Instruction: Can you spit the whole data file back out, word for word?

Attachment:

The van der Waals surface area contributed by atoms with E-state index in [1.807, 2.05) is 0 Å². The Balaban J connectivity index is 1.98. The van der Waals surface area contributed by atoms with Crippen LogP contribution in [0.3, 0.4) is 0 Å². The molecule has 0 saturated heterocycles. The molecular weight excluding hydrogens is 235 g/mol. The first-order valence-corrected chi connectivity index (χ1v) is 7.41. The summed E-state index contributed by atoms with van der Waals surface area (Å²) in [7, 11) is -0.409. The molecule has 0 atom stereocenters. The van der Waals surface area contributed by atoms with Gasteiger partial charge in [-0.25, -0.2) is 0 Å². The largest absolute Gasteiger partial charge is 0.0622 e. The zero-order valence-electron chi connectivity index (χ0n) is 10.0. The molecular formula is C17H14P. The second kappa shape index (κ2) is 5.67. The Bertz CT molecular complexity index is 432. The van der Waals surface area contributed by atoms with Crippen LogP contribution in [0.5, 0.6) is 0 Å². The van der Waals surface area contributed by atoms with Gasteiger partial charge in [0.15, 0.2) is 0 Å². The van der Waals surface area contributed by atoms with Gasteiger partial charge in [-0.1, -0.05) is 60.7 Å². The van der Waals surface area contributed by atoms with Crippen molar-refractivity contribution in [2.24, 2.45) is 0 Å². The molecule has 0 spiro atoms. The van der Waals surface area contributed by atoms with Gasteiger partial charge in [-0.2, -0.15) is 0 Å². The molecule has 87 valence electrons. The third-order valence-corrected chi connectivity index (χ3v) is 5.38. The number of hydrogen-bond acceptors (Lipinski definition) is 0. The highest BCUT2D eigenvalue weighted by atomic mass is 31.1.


The van der Waals surface area contributed by atoms with E-state index in [1.807, 2.05) is 0 Å². The Balaban J connectivity index is 1.98. The van der Waals surface area contributed by atoms with Crippen LogP contribution in [0.3, 0.4) is 0 Å². The molecule has 0 saturated heterocycles. The molecular weight excluding hydrogens is 235 g/mol. The first-order valence-corrected chi connectivity index (χ1v) is 7.41. The summed E-state index contributed by atoms with van der Waals surface area (Å²) in [7, 11) is -0.409. The molecule has 0 atom stereocenters. The van der Waals surface area contributed by atoms with Gasteiger partial charge in [-0.25, -0.2) is 0 Å². The largest absolute Gasteiger partial charge is 0.0622 e. The zero-order valence-electron chi connectivity index (χ0n) is 10.0. The molecular formula is C17H14P. The second kappa shape index (κ2) is 5.67. The Bertz CT molecular complexity index is 432. The van der Waals surface area contributed by atoms with Crippen LogP contribution in [0.5, 0.6) is 0 Å². The van der Waals surface area contributed by atoms with Gasteiger partial charge in [0.15, 0.2) is 0 Å². The van der Waals surface area contributed by atoms with Gasteiger partial charge in [-0.1, -0.05) is 60.7 Å². The van der Waals surface area contributed by atoms with Crippen molar-refractivity contribution in [2.24, 2.45) is 0 Å². The molecule has 0 spiro atoms. The van der Waals surface area contributed by atoms with Gasteiger partial charge in [-0.2, -0.15) is 0 Å². The molecule has 87 valence electrons. The third-order valence-corrected chi connectivity index (χ3v) is 5.38. The number of hydrogen-bond acceptors (Lipinski definition) is 0. The highest BCUT2D eigenvalue weighted by atomic mass is 31.1.